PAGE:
P&T COMMITTEE CONSIDERATIONS
Ticagrelor is the first reversibly binding oral P2Y12 ADP-receptor antagonist for the treatment of ACS.9 Reversible inhibition with ticagrelor may allow more rapid surgical intervention after discontinuation, suggesting greater flexibility in the treatment of ACS.10 Moreover, ticagrelor is not a prodrug, and metabolic activation is not required to inhibit the P2Y12 ADP receptor. 9 As a result, a loading dose of 180 mg achieves effective IPA within 30 minutes.11
However, certain factors may limit the use of ticagrelor. For example, ticagrelor must be taken twice daily because of its rapid reversibility.6,11 By contrast, both of ticagrelor’s key competitors (clopidogrel and prasugrel) are taken once daily,12,13 thus offering a potential advantage over ticagrelor in terms of convenience and compliance (see
Cost is another limiting factor. Astra-Zeneca set the wholesale acquisition price of ticagrelor at $7.24 per day (approximately $220 per month), which represented a 20% increase over clopidogrel and a 25% increase over prasugrel.14,15 Further complicating the matter, clopidogrel recently went off-patent, making ticagrelor’s higher price even more important in coverage decisions.14,15
Ticagrelor’s safety profile is another consideration. Although ticagrelor provided a 16% relative risk reduction in the primary endpoint—a composite of death from vascular causes, nonfatal MI (excluding silent MI), and stroke—and a 22% relative risk reduction in all-cause mortality versus clopidogrel in the PLATO trial, it also was associated with a greater risk of non-CABG bleeding compared with clopidogrel, and more patients discontinued treatment with ticagrelor than with clopidogrel because of adverse events in general.4,6 In particular, ticagrelor is associated with dyspnea and brady-arrhythmia, which may lead to the need for discontinuation.6,11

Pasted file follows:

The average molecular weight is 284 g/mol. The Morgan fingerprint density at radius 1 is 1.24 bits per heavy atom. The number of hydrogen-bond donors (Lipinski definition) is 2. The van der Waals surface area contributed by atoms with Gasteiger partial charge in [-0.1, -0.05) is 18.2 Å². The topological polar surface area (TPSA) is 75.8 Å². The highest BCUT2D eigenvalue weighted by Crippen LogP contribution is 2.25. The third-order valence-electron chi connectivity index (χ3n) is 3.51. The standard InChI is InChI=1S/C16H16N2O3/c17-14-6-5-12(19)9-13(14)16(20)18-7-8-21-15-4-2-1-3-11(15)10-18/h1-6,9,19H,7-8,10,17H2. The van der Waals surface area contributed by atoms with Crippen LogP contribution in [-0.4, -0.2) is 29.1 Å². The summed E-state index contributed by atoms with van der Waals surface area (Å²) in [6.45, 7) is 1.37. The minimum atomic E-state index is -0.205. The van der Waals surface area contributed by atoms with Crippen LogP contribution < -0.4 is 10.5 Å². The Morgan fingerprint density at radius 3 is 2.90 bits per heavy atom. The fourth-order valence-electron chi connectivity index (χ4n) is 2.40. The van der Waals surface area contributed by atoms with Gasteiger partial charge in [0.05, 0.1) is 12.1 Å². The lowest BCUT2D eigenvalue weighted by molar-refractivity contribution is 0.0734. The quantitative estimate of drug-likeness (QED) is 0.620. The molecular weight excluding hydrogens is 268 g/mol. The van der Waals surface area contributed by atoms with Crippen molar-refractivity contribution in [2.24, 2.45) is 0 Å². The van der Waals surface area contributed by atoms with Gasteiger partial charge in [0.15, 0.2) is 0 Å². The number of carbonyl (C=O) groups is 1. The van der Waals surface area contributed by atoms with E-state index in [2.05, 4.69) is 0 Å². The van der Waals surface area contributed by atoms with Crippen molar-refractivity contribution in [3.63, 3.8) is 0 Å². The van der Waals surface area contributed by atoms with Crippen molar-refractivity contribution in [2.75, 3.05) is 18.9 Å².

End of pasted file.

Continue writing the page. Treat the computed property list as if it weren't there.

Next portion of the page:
Ticagrelor offers a treatment option for patients with ACS and is included in the American Heart Association/American College of Cardiology 2011 guidelines for secondary prevention and risk-reduction therapy for patients with coronary and other atherosclerotic vascular diseases.5 In the pivotal PLATO trial, ticagrelor treatment significantly reduced mortality rates from vascular causes, nonfatal MI, and stroke compared with clopidogrel, but it was associated with a significant increase in the rate of non–procedure-related bleeding.4,6 Ticagrelor also showed higher rates of dyspnea, intracranial bleeding, and premature discontinuations resulting from adverse events.4,6
The increased cost of ticagrelor, compared with that of competitor drugs, as well as the need for twice-daily dosing (compared with once-daily for competitors), are also important considerations in formulary decision-making.6,11–15
Figures and Tables
Chemical structure of ticagrelor. (From Brilinta prescribing information.
Time to first occurrence of cardiovascular death, MI, or stroke in the PLATO trial. CI = confidence interval; CV = cardiovascular; HR = hazard ratio; MI = myocardial infarction. (From Brilinta prescribing information.
Kaplan–Meier estimate of the time to first “total major” bleeding event in the PLATO trial. CI = confidence interval; HR = hazard ratio. (From Brilinta prescribing information.
Comparison of Medications Used in the Treatment of Acute Coronary Syndromes
|Once daily||Once daily||Twice daily|
|Slow (prodrug)||Slow (prodrug)||Faster|
|Irreversible||Irreversible||Reversible; wears off faster|
|5 days||7 days||5 days|
|CYP2C19 omeprazole||—||CYP3A4 inhibitors|
|Genetic variation||Does not seem to be affected||Does not seem to be affected|